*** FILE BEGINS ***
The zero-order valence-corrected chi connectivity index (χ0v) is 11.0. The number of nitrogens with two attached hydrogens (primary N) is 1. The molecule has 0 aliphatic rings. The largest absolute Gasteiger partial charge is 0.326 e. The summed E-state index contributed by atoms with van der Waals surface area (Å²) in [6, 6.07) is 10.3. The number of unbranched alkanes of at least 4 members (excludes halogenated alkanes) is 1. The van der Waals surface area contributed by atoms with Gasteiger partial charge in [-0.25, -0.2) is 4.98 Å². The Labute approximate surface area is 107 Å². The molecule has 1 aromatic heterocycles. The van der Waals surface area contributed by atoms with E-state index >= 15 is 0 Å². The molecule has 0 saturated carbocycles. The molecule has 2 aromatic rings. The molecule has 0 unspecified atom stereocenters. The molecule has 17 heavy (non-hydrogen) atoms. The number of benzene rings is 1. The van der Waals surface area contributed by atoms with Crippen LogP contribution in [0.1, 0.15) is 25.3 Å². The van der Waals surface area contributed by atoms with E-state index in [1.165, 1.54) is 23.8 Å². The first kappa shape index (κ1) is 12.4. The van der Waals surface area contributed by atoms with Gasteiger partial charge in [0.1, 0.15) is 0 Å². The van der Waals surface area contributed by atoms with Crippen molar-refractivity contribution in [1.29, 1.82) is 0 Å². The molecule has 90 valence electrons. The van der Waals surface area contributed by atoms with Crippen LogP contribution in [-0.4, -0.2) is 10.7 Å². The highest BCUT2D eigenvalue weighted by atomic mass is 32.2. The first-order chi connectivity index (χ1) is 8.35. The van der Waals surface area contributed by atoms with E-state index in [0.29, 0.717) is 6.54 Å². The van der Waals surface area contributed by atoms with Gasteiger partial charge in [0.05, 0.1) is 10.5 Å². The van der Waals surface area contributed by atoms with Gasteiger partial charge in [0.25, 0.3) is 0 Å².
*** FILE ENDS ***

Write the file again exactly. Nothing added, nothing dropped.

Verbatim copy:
The zero-order valence-corrected chi connectivity index (χ0v) is 11.0. The number of nitrogens with two attached hydrogens (primary N) is 1. The molecule has 0 aliphatic rings. The largest absolute Gasteiger partial charge is 0.326 e. The summed E-state index contributed by atoms with van der Waals surface area (Å²) in [6, 6.07) is 10.3. The number of unbranched alkanes of at least 4 members (excludes halogenated alkanes) is 1. The van der Waals surface area contributed by atoms with Gasteiger partial charge in [-0.25, -0.2) is 4.98 Å². The Labute approximate surface area is 107 Å². The molecule has 1 aromatic heterocycles. The van der Waals surface area contributed by atoms with E-state index >= 15 is 0 Å². The molecule has 0 saturated carbocycles. The molecule has 2 aromatic rings. The molecule has 0 unspecified atom stereocenters. The molecule has 17 heavy (non-hydrogen) atoms. The number of benzene rings is 1. The van der Waals surface area contributed by atoms with Crippen LogP contribution in [0.1, 0.15) is 25.3 Å². The van der Waals surface area contributed by atoms with E-state index in [1.165, 1.54) is 23.8 Å². The first kappa shape index (κ1) is 12.4. The van der Waals surface area contributed by atoms with Gasteiger partial charge in [0.1, 0.15) is 0 Å². The van der Waals surface area contributed by atoms with Crippen molar-refractivity contribution in [1.29, 1.82) is 0 Å². The molecule has 90 valence electrons. The van der Waals surface area contributed by atoms with Crippen LogP contribution in [-0.4, -0.2) is 10.7 Å². The highest BCUT2D eigenvalue weighted by atomic mass is 32.2. The first-order chi connectivity index (χ1) is 8.35. The van der Waals surface area contributed by atoms with E-state index in [0.29, 0.717) is 6.54 Å². The van der Waals surface area contributed by atoms with Gasteiger partial charge in [0.05, 0.1) is 10.5 Å². The van der Waals surface area contributed by atoms with Gasteiger partial charge in [0.25, 0.3) is 0 Å².